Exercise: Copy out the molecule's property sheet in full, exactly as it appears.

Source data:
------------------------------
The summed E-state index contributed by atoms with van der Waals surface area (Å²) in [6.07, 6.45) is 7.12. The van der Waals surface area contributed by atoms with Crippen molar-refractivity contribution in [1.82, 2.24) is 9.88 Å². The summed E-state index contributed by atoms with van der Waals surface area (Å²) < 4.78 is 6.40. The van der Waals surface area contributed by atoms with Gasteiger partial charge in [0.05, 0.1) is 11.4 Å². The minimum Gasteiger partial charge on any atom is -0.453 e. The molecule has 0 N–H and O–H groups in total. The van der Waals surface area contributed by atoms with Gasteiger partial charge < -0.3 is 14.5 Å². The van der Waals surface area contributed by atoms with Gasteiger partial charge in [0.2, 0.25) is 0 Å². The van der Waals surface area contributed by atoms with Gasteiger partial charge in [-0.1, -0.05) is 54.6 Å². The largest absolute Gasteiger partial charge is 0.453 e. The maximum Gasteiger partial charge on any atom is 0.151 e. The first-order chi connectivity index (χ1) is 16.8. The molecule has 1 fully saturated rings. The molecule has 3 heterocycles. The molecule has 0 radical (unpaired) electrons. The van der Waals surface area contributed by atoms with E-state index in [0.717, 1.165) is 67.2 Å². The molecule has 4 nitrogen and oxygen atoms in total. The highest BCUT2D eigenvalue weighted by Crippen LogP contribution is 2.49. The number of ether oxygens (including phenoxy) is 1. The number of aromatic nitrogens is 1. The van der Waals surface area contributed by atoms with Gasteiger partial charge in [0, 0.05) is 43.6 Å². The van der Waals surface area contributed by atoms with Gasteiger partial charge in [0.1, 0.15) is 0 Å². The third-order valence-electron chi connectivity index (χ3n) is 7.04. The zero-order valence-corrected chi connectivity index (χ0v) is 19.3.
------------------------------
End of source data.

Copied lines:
The summed E-state index contributed by atoms with van der Waals surface area (Å²) in [6.07, 6.45) is 7.12. The van der Waals surface area contributed by atoms with Crippen molar-refractivity contribution in [1.82, 2.24) is 9.88 Å². The summed E-state index contributed by atoms with van der Waals surface area (Å²) < 4.78 is 6.40. The van der Waals surface area contributed by atoms with Gasteiger partial charge in [0.05, 0.1) is 11.4 Å². The minimum Gasteiger partial charge on any atom is -0.453 e. The molecule has 0 N–H and O–H groups in total. The van der Waals surface area contributed by atoms with Gasteiger partial charge < -0.3 is 14.5 Å². The van der Waals surface area contributed by atoms with Gasteiger partial charge in [0.2, 0.25) is 0 Å². The van der Waals surface area contributed by atoms with Gasteiger partial charge in [-0.1, -0.05) is 54.6 Å². The largest absolute Gasteiger partial charge is 0.453 e. The maximum Gasteiger partial charge on any atom is 0.151 e. The first-order chi connectivity index (χ1) is 16.8. The molecule has 1 fully saturated rings. The molecule has 3 heterocycles. The molecule has 0 radical (unpaired) electrons. The van der Waals surface area contributed by atoms with E-state index in [0.717, 1.165) is 67.2 Å². The molecule has 4 nitrogen and oxygen atoms in total. The highest BCUT2D eigenvalue weighted by Crippen LogP contribution is 2.49. The number of ether oxygens (including phenoxy) is 1. The number of aromatic nitrogens is 1. The van der Waals surface area contributed by atoms with Gasteiger partial charge in [0, 0.05) is 43.6 Å². The van der Waals surface area contributed by atoms with Gasteiger partial charge in [0.1, 0.15) is 0 Å². The third-order valence-electron chi connectivity index (χ3n) is 7.04. The zero-order valence-corrected chi connectivity index (χ0v) is 19.3.